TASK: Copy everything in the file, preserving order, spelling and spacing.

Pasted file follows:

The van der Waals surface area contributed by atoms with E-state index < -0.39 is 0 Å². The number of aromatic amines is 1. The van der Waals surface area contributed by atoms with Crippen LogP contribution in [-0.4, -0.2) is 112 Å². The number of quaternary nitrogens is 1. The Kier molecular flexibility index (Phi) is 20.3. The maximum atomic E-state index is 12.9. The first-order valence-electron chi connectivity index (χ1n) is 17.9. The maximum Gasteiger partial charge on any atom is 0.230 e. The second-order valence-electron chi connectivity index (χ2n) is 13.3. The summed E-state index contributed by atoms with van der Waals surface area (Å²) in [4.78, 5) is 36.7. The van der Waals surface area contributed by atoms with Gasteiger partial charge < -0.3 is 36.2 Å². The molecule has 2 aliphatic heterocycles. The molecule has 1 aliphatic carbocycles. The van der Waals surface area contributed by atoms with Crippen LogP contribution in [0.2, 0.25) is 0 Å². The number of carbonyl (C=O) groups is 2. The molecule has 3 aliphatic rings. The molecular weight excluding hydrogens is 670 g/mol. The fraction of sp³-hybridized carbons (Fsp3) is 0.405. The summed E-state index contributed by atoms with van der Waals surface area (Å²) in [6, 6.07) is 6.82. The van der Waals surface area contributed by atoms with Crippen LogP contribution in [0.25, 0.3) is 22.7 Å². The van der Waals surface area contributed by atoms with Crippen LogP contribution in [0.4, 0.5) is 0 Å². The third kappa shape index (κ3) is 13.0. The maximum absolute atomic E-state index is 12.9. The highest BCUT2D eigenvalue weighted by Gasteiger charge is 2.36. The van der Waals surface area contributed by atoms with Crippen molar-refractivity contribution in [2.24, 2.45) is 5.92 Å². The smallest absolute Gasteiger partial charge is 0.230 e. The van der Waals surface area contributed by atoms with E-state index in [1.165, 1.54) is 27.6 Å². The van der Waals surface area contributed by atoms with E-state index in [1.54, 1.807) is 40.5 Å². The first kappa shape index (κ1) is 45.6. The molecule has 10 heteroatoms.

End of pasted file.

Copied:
The van der Waals surface area contributed by atoms with E-state index < -0.39 is 0 Å². The number of aromatic amines is 1. The van der Waals surface area contributed by atoms with Crippen LogP contribution in [-0.4, -0.2) is 112 Å². The number of quaternary nitrogens is 1. The Kier molecular flexibility index (Phi) is 20.3. The maximum atomic E-state index is 12.9. The first-order valence-electron chi connectivity index (χ1n) is 17.9. The maximum Gasteiger partial charge on any atom is 0.230 e. The second-order valence-electron chi connectivity index (χ2n) is 13.3. The summed E-state index contributed by atoms with van der Waals surface area (Å²) in [4.78, 5) is 36.7. The van der Waals surface area contributed by atoms with Gasteiger partial charge < -0.3 is 36.2 Å². The molecule has 2 aliphatic heterocycles. The molecule has 1 aliphatic carbocycles. The van der Waals surface area contributed by atoms with Crippen LogP contribution in [0.2, 0.25) is 0 Å². The number of carbonyl (C=O) groups is 2. The molecule has 3 aliphatic rings. The molecular weight excluding hydrogens is 670 g/mol. The fraction of sp³-hybridized carbons (Fsp3) is 0.405. The summed E-state index contributed by atoms with van der Waals surface area (Å²) in [6, 6.07) is 6.82. The van der Waals surface area contributed by atoms with Crippen LogP contribution in [0.25, 0.3) is 22.7 Å². The van der Waals surface area contributed by atoms with Crippen LogP contribution in [0.4, 0.5) is 0 Å². The third kappa shape index (κ3) is 13.0. The maximum absolute atomic E-state index is 12.9. The highest BCUT2D eigenvalue weighted by Gasteiger charge is 2.36. The van der Waals surface area contributed by atoms with Crippen molar-refractivity contribution in [2.24, 2.45) is 5.92 Å². The smallest absolute Gasteiger partial charge is 0.230 e. The van der Waals surface area contributed by atoms with E-state index in [1.165, 1.54) is 27.6 Å². The van der Waals surface area contributed by atoms with E-state index in [1.54, 1.807) is 40.5 Å². The first kappa shape index (κ1) is 45.6. The molecule has 10 heteroatoms.